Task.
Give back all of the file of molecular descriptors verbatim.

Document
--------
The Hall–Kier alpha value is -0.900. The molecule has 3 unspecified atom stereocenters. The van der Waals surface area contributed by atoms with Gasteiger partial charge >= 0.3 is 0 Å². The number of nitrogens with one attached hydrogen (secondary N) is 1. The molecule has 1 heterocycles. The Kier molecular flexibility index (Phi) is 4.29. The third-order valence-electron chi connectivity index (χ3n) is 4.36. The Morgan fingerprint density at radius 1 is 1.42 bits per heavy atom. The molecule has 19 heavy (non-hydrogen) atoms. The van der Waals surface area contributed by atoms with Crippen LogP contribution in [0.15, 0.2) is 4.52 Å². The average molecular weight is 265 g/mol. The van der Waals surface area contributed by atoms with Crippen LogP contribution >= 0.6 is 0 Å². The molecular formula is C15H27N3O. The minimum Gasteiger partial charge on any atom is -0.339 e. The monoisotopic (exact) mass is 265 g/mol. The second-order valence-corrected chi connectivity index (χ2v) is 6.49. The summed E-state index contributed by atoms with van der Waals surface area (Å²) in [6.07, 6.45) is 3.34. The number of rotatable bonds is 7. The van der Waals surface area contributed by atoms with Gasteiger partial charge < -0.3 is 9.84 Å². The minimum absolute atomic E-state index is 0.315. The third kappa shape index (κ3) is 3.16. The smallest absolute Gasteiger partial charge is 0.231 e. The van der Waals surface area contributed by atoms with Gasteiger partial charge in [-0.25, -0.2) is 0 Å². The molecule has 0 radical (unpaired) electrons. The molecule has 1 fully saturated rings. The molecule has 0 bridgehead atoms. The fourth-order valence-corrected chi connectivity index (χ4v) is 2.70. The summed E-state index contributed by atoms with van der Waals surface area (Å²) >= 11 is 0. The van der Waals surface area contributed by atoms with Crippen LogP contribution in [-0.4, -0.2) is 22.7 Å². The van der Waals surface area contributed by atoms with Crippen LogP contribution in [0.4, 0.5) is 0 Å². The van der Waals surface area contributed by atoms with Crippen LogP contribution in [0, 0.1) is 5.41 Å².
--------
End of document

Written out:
The Hall–Kier alpha value is -0.900. The molecule has 3 unspecified atom stereocenters. The van der Waals surface area contributed by atoms with Gasteiger partial charge >= 0.3 is 0 Å². The number of nitrogens with one attached hydrogen (secondary N) is 1. The molecule has 1 heterocycles. The Kier molecular flexibility index (Phi) is 4.29. The third-order valence-electron chi connectivity index (χ3n) is 4.36. The Morgan fingerprint density at radius 1 is 1.42 bits per heavy atom. The molecule has 19 heavy (non-hydrogen) atoms. The van der Waals surface area contributed by atoms with Crippen LogP contribution in [0.15, 0.2) is 4.52 Å². The average molecular weight is 265 g/mol. The van der Waals surface area contributed by atoms with Crippen LogP contribution >= 0.6 is 0 Å². The molecular formula is C15H27N3O. The minimum Gasteiger partial charge on any atom is -0.339 e. The monoisotopic (exact) mass is 265 g/mol. The second-order valence-corrected chi connectivity index (χ2v) is 6.49. The summed E-state index contributed by atoms with van der Waals surface area (Å²) in [6.07, 6.45) is 3.34. The number of rotatable bonds is 7. The van der Waals surface area contributed by atoms with Gasteiger partial charge < -0.3 is 9.84 Å². The minimum absolute atomic E-state index is 0.315. The third kappa shape index (κ3) is 3.16. The smallest absolute Gasteiger partial charge is 0.231 e. The van der Waals surface area contributed by atoms with Gasteiger partial charge in [-0.25, -0.2) is 0 Å². The molecule has 0 radical (unpaired) electrons. The molecule has 1 fully saturated rings. The molecule has 0 bridgehead atoms. The fourth-order valence-corrected chi connectivity index (χ4v) is 2.70. The summed E-state index contributed by atoms with van der Waals surface area (Å²) >= 11 is 0. The van der Waals surface area contributed by atoms with Crippen LogP contribution in [-0.4, -0.2) is 22.7 Å². The van der Waals surface area contributed by atoms with Crippen LogP contribution in [0.4, 0.5) is 0 Å². The van der Waals surface area contributed by atoms with Crippen LogP contribution in [0, 0.1) is 5.41 Å².